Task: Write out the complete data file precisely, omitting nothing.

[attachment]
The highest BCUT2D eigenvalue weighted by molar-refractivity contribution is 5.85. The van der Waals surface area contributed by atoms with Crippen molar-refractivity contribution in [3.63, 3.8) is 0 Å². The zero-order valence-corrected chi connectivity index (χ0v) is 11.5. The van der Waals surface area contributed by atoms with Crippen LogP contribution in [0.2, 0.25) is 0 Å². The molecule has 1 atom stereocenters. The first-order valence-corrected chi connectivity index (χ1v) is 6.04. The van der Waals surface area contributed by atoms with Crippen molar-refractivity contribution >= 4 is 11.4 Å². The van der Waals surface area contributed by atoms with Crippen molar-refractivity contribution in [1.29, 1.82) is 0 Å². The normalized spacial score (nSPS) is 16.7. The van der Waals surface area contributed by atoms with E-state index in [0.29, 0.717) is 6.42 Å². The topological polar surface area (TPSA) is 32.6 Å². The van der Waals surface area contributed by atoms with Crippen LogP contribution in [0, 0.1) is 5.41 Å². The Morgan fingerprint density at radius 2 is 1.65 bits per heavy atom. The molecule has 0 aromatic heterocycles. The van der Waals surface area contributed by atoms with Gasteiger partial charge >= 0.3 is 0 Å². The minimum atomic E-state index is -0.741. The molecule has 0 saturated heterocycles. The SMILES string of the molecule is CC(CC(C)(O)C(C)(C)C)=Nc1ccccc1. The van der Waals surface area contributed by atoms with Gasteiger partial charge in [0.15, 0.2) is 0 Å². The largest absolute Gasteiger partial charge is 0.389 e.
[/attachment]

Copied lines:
The highest BCUT2D eigenvalue weighted by molar-refractivity contribution is 5.85. The van der Waals surface area contributed by atoms with Crippen molar-refractivity contribution in [3.63, 3.8) is 0 Å². The zero-order valence-corrected chi connectivity index (χ0v) is 11.5. The van der Waals surface area contributed by atoms with Crippen LogP contribution in [0.2, 0.25) is 0 Å². The molecule has 1 atom stereocenters. The first-order valence-corrected chi connectivity index (χ1v) is 6.04. The van der Waals surface area contributed by atoms with Crippen molar-refractivity contribution >= 4 is 11.4 Å². The van der Waals surface area contributed by atoms with Crippen molar-refractivity contribution in [1.29, 1.82) is 0 Å². The normalized spacial score (nSPS) is 16.7. The van der Waals surface area contributed by atoms with E-state index in [0.29, 0.717) is 6.42 Å². The topological polar surface area (TPSA) is 32.6 Å². The van der Waals surface area contributed by atoms with Crippen LogP contribution in [0, 0.1) is 5.41 Å². The Morgan fingerprint density at radius 2 is 1.65 bits per heavy atom. The molecule has 0 aromatic heterocycles. The van der Waals surface area contributed by atoms with Gasteiger partial charge >= 0.3 is 0 Å². The minimum atomic E-state index is -0.741. The molecule has 0 saturated heterocycles. The SMILES string of the molecule is CC(CC(C)(O)C(C)(C)C)=Nc1ccccc1. The van der Waals surface area contributed by atoms with Gasteiger partial charge in [0.15, 0.2) is 0 Å². The largest absolute Gasteiger partial charge is 0.389 e.